To achieve this, it should have the following segments:

1. Company identity

Even though the FTO has not been prepared by a patent law firm, it should still have a professional look by featuring the company logo, address and whatever design is reflective of the corporate identity.

The EIC Accelerator’s remote evaluators will assess if this FTO is comprehensive and professional while a clean look and design can significantly improve that assessment.

2. Statement and Disclaimer

The FTO should begin with a paragraph that explains the nature of this document, what it contains and how it was prepared. It should act as an introduction and it should be clear that you have prepared this FTO analysis in-house and are planning to contract an IP firm for an additional FTO analysis during the EIC Accelerator project. This can also be part of the Work Packages where a service for the FTO analysis can be listed as a cost item.

The statement should likewise summarise the findings of the FTO analysis which should conclude that relevant third-party patents have been identified and discussed but no IP or commercial barriers were encountered. If barriers were encountered, the strategy to mitigate them should be explained.

The evaluators will understand that a lack of financing can be a factor in contracting an IP law firm so explaining that the FTO analysis will be repeated should be sufficient in most cases.

A table of contents should follow the statement to simplify the navigation within the document.

3. Methodology

In this section, it should be explained how the FTO analysis was prepared and what methods were used. In general, it is sufficient to explain that a database such as Espacenet was used for a global patent analysis and that specific keywords were chosen based on technology descriptions.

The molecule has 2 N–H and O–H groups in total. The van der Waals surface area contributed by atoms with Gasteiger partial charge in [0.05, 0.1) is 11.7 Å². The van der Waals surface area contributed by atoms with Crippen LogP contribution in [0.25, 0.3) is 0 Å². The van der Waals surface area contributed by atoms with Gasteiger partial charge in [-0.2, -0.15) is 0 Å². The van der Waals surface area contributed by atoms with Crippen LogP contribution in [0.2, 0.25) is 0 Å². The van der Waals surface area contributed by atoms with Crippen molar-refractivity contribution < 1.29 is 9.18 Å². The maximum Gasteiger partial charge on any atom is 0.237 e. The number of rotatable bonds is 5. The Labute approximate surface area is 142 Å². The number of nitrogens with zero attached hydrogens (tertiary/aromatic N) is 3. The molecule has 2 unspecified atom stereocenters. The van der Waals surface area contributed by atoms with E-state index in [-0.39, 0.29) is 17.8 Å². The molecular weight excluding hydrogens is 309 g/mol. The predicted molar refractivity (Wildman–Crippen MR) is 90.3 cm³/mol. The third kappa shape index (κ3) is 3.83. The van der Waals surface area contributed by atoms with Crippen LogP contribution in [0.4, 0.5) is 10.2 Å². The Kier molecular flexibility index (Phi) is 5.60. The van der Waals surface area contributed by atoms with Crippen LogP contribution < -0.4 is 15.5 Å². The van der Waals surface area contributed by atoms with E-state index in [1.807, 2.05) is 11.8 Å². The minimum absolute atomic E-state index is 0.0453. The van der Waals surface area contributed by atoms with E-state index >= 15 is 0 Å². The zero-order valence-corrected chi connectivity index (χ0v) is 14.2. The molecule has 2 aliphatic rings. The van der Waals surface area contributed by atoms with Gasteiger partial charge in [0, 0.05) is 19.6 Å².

It is important to note that no FTO analysis is perfect since the number of patents keeps growing every day and the chosen keywords might not fully cover the entirety of the IP landscape. The quality of the FTO analysis will depend on the comprehensiveness of the keywords used and the amount of time spent researching lists and individual patents.

4. Keywords

A very simple approach to an FTO analysis is to identify innovation keyword groups based on the innovative features of the technology (see USP Development).

List the innovations of your technology and then attach multiple keywords to each list item. As an example, one could group the following keywords:

(a) Innovation: Green hydrogen generation from algae

Keywords for (a):

  • Green hydrogen (12,234 results)
  • Hydrogen algae (1,264 results)
  • Hydrogen biomass (9,234 results)
  • Hydrogen natural (13,120 results)

(b) Innovation: Autonomous drone

Keywords for (b):

  • Autonomous drone (1,876 results)
  • Artificial intelligence drone (879 results)
  • Autonomous aviation (2,456 results)
  • Autonomous flight (3,120 results)

The lists above present general examples but it is evident that the complexity of an FTO analysis will increase exponentially based on the comprehensiveness of the methodological approach.

Assuming that a company has selected 1-5 innovative components of their technology (incl. future developments), it is then recommended to list multiple keyword groups for each component and subsequently prepare multiple individual searches for each group.

Patent databases will often already sort keyword results based on relevance but it is recommended to investigate the relevance of patents and potentially use second- or third-level keywords to further filter the results and increase relevance. Since search platforms generally offer more filters (i.e. geography, date, filing status), it can also be advisable to use other means for further segmentation including the exclusion of certain keywords, if needed.

This process is tedious and iterative since it will be the responsibility of the analyst to assure that all relevant third-party patents are discovered.

A quick FTO analysis can be generated within just one hour but its validity and meaningfulness would be highly questionable. It is recommended to invest multiple days in the preparation of even a preliminary analysis.